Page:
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In The Portrait of the Artist as a Young Man, Stephen Dedalus, James Joyce’ alter ego, translates Aquinas, saying that, “Three things are needed for beauty[:] wholeness, harmony, and radiance.”[i] In Renaissance Italy and the Protestant Netherlands, these three elements were clearly present in the art.  There is wholeness in the figures and forms, and harmony in the skill and attention to detail.  It also has radiance, which is the most difficult element to master.  It’s what Stephen Dedalus called “the enchantment of the heart.”[ii]  Because it is something that is felt so strongly rather than articulated, should an observer see the masterpieces of Caravaggio or van Gogh and fail to be moved, critics would never question the productions of the masters but instead the sanity of the observer.

However, it’s difficult to say that any of these qualities are present in Pollock’s work, or the work of his contemporaries.  An Italian critic named Bruno Alfieri wrote an article on Pollock’s work, describing the difficulties in critiquing such a school.  “Jackson Pollock’s paintings represent absolutely nothing: no facts, no ideas, no geometrical forms….No picture is more thoroughly abstract than a picture by Pollock: abstract from everything…no picture is more automatic, involuntary, surrealistic, introverted and pure.”  His painting is marked by: “chaos; absolute lack of harmony; complete lack of structural organization; total absence of technique.”  Ultimately, Alfieri praised Pollock’s work, not for the representation in the paint, but for the painter himself.[iii] In a radio interview, Pollock stated, “Modern art to me is nothing more than the expression of contemporary aims of the age that we’re living in.”  He then commented on the Freudian idea of how there is no such thing as an accident, describing how modern art is linked to the subconscious, and how in modern art there is no accident.[iv]  In the short film titled Jackson Pollock ’51, the artist is filmed in the process of creating his abstractions.  As the narrator, he talks about how is art is an expression more than an illustration, mentioning how art has no beginning and no end.

Unfortunately for Jackson, his productivity did have an end.  When Jackson began to fall from the limelight, one critic named Alexander Eliot was sure to have the final word on Pollock’s career.  He commented on Pollock’s contribution to the “shlosh-and-splatter school of postwar art.”  The comment was bad timing for the insecure and ever egoistical Jackson as he was stumbling towards a new low.  Finally, Elliot gave Pollock a name that would cause great pangs to the artist’s ego.  Elliot called Jackson Pollock “Jack the Dripper.”[v]  Pollock’s career as an artist during his own lifetime ended on the same note where it began, echoing the statement of one of the earliest observers, who is noted for saying, “It’s not art; it’s perversity.”[vi]  Nevertheless, Pollock’s works continue to sell at well above the seven-figure range through auctions at Christie’s and Sotheby’s.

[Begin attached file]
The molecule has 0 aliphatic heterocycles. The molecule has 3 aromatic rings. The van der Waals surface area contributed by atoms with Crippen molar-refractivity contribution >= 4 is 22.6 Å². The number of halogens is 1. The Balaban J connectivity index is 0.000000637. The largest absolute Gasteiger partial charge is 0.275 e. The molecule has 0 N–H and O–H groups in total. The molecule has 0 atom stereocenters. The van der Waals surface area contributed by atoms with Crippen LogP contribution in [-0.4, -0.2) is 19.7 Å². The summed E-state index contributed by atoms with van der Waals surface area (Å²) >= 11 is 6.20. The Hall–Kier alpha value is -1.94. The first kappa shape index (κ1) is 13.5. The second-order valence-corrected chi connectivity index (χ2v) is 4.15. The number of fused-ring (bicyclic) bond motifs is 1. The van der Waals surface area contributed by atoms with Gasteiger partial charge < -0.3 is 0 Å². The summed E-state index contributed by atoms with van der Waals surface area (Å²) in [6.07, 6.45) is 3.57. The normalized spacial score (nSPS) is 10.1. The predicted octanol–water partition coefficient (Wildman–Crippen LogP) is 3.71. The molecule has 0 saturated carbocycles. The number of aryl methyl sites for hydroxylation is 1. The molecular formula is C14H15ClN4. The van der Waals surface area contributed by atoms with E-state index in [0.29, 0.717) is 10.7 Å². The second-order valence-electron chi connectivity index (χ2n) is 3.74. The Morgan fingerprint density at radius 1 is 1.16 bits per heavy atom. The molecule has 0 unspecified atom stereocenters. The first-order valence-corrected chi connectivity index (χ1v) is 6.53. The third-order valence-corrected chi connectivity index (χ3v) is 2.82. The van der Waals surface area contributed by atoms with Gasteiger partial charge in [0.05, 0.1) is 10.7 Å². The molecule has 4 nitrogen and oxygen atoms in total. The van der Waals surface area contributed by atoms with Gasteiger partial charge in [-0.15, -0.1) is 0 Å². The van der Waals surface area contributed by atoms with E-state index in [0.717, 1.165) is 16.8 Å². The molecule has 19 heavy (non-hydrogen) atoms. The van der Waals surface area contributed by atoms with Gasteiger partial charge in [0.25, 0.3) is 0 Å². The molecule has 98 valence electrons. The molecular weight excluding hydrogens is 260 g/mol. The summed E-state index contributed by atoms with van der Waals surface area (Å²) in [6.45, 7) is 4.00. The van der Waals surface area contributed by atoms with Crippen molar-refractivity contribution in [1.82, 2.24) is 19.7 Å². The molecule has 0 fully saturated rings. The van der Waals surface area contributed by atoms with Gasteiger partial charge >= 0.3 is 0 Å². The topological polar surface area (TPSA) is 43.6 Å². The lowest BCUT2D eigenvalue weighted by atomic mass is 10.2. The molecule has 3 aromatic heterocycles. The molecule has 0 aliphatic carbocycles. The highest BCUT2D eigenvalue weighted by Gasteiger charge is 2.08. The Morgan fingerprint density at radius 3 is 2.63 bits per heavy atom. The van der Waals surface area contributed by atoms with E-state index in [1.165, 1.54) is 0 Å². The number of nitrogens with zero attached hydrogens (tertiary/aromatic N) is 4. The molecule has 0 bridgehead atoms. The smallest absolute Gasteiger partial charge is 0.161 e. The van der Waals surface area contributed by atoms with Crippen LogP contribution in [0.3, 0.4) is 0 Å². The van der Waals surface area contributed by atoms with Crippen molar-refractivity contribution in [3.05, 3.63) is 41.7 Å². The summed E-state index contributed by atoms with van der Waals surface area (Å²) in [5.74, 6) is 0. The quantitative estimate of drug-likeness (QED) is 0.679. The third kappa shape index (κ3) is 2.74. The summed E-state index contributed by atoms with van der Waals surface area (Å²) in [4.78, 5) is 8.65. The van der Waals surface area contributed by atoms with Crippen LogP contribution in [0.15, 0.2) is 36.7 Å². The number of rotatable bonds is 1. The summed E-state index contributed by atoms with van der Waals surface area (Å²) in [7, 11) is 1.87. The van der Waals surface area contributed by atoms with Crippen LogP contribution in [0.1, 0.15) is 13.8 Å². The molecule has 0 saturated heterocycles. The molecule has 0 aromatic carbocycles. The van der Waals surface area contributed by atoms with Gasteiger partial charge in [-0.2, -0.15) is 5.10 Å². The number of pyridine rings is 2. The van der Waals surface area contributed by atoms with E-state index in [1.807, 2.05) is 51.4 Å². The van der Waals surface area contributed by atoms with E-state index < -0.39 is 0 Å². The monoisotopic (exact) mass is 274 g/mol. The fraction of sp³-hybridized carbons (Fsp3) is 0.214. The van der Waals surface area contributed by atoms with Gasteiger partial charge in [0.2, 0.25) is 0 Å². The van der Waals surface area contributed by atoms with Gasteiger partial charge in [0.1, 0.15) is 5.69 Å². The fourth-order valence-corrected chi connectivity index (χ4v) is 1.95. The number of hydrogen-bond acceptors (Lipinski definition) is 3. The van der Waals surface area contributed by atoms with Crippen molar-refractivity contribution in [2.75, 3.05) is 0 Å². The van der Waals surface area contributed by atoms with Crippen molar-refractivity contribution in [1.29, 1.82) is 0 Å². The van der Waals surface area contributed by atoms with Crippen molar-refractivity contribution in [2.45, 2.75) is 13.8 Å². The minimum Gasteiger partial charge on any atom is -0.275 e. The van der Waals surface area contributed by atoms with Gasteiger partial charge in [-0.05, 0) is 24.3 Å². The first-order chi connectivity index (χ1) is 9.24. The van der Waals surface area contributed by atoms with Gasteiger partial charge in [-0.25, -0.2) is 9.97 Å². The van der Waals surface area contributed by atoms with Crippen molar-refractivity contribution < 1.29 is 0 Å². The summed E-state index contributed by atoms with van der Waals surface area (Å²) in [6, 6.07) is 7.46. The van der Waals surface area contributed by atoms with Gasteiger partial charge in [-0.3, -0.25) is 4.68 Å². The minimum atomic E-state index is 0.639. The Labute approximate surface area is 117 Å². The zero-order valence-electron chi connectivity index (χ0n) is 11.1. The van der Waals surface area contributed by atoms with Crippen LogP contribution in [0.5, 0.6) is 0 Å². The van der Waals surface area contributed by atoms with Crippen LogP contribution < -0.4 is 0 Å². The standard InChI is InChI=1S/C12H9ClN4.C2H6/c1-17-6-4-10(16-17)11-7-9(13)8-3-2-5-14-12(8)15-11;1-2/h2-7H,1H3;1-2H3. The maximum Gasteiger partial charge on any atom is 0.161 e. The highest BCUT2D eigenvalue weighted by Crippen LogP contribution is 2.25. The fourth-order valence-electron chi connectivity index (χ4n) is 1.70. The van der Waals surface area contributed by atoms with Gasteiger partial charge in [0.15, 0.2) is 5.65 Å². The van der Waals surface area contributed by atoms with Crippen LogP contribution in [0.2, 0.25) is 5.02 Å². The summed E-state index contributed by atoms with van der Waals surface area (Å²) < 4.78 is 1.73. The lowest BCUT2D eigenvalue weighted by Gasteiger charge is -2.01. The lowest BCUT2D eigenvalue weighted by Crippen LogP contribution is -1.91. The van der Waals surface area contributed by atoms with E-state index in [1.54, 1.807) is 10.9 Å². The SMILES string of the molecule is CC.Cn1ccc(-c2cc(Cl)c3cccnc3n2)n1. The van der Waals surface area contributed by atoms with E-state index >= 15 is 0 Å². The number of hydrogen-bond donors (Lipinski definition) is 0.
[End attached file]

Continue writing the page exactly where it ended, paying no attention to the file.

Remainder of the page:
"Jack the Dripper."

“Jack the Dripper.”

Since Jackson and his contemporaries, masses of self-professed artists have joined the marketing game of the art world.  Artists such as Willem de Kooning, Mark Rothko, and Andy Warhol, the latter being perhaps the biggest Philistine of them all, did not extend the traditions of the masters.  Instead, they showed the world that anybody can be an artist.  When Warhol was once questioned by a journalist on whether his art was original, Warhol agreed that his art was just a copy of a common item.  When then asked why he would not create something new but continue making copies of images from commercial labels, he simply replied, “Because it’s easier to do.”

So long as people are willing to participate in this scheme, Monet pieces, such as L’lle aux Orties, will be valued at lesser prices than Basquiat pieces, such as Dustheads.  That’s because, today, only two things are needed for beauty: marketing and delusional people.  Art is now a business, and the museums are accomplices in the sham.  Few are willing to stand against the crowd of Philistines.  Most are complacently following the postmodern trends.  Hilton Kramer writes that “something other than critical intelligence is also at work in this refusal to embrace the latest inanities of the far-out fringe of modernism—something virulent and reactionary that looks dangerously close at times to an assault on the mind itself.”[vii] The culture has approved the art of the Atheists.  The majority no longer says, “It’s not art; it’s perversity” because the culture has no way of knowing what perversity is.


Endnotes:

[i] James Joyce, Portrait of the Artist as a Young Man, 188 (Barnes & Noble Classics) (2004).

[ii] Id. at 189.

[iii] Pollock: An American Saga at 605-6.

[iv] Id. at 661-2.

[v] Id. at 753.

[vi] Id. at 409.

[vii] Revenge of the Philistines at 295.

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